Portion Control (Emphasis on Control)

I personally have a predisposition for being a lightening fast eater. Apparently, from all reports, when I was a child I was a very slow eater, chewing deliberately, exploring my food and savoring every single bite. (I've always loved food.) Somewhere through the years, from timed lunch breaks in school to working in the restaurant industry where there's no such thing as a break for a meal to working through lunches in Corporate America, I became a lightspeed eater.

One exercise I share repeatedly with my clients, be it one on one or in workshops (I use it so much so that it's even included in my upcoming book), is a mindful eating exercise. With steps in the instructions named "Let's Get Physical," "All That Jazz," and "Magical Explosion of Taste," just to name a few, it's clear I think that eating can be a show stopping, sensation overloading, and FUN experience.

I often share the exercise with my clients when the time seems right. Usually when we're talking about daily routines and I notice the word "should" coming up around food.

So, yeah. I have to practice mindful eating, too, and this particular exercise has been so useful for me that it must be shared.

p.s. Mindful eating can be an incredibly sensual experience. Last week one of my clients told me she called her boyfriend after she was done with her mindful eating meal to say, "I think I just cheated on you."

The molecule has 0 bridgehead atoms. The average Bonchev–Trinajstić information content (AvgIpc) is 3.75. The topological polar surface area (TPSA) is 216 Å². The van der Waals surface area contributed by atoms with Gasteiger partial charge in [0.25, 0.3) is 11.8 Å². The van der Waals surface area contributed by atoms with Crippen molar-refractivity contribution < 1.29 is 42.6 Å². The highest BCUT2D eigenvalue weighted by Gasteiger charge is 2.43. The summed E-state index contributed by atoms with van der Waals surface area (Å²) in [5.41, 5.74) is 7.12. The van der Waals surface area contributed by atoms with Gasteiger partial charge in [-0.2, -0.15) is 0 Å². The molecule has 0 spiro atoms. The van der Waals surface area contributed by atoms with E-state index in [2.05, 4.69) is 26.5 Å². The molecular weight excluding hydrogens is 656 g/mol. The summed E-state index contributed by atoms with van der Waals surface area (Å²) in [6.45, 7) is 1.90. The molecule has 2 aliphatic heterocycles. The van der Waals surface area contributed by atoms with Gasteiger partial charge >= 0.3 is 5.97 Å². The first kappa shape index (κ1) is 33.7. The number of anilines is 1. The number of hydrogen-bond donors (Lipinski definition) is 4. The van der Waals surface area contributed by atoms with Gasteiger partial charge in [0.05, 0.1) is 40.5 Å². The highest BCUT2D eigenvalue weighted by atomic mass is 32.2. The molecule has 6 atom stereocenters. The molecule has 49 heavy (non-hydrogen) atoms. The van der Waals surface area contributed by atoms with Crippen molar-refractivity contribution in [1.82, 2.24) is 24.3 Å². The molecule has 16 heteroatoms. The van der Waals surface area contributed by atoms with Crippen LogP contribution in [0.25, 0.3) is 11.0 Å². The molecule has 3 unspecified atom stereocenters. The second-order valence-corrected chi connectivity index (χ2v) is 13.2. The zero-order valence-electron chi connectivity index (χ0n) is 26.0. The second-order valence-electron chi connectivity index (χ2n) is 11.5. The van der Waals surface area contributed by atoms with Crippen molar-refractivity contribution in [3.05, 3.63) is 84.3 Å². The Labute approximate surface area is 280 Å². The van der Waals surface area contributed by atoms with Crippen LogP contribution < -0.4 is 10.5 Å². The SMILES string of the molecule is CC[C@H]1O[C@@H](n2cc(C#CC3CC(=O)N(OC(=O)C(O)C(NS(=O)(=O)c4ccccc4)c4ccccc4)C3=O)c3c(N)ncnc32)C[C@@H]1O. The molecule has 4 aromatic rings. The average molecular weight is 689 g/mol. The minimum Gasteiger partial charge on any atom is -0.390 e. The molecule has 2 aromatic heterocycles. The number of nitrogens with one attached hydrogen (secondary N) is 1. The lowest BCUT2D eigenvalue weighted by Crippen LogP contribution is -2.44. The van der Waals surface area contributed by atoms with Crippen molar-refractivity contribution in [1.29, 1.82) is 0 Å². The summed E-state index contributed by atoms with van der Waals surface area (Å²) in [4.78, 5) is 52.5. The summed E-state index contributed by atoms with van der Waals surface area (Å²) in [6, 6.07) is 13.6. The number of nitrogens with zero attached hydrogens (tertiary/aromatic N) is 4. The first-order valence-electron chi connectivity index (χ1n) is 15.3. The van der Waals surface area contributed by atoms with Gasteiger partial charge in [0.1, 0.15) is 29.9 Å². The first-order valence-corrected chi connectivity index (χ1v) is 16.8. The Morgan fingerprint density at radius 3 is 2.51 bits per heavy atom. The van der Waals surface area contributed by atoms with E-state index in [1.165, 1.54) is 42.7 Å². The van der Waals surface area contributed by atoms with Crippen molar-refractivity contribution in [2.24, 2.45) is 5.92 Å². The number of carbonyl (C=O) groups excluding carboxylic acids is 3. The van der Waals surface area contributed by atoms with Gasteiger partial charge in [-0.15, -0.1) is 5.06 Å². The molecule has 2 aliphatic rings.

Because, yes, food can be that GOOD.

One thing I think a lot of health and wellness gurus out there have WRONG is in the teaching of the idea that some foods are good and some foods are bad. I was a believer of it for myself for a few years, especially when I was at the worst in my disordered eating patterns. I was scared of foods like store bought almond milk, snack crackers (like Goldfish), anything with soy, and different varieties of oils and their "improper" uses.

However, I am here to say:

There is no such thing as a good food or a bad food.

I know I say this over and over. This is because it is a message that MUST be repeated ad nauseam in order to crowd out the voices preaching "clean" eating and "this vs. that" eating.

So if there are no good foods and no bad foods, how do we navigate being healthy? What is healthy even?

This is where I challenge my clients to come up with their own definitions of healthy. When we make choices that are in line with our own personal definitions of healthy, then we can more easily listen to our own higher truths and what we want to eat.

The Soul Food Project definition of healthy is threefold:

  1. Love the food you eat. Live the life you love. Ditch guilt and regret.
  2. Feed your body. Fuel your soul.
  3. Happiness at the heart of healthFULLness.

With these three definitions in mind, I want to talk about portion control and why I think it's a load of crap.

Variations on portion control:

  • making a happy plate
  • boxing up half my food when I go out to eat
  • eating when I'm hungry and stopping when I'm full
  • using various specialized containers to measure my food
  • scales and grams and micros and macros

One caveat here: I completely understand that there are special circumstances in which a medical diagnosis requires stringent care with food. I am not speaking to these cases.

I am speaking to the average Joe or Joanna who simply wants to cut back on what she's eating. Maybe she has a goal weight in mind. Maybe she wants to fit into an old pair of pants. Maybe she wants to shed the last five pounds.

Here's the thing: all of the above measures are attempts at perfectionism, control, and enforcing regimes.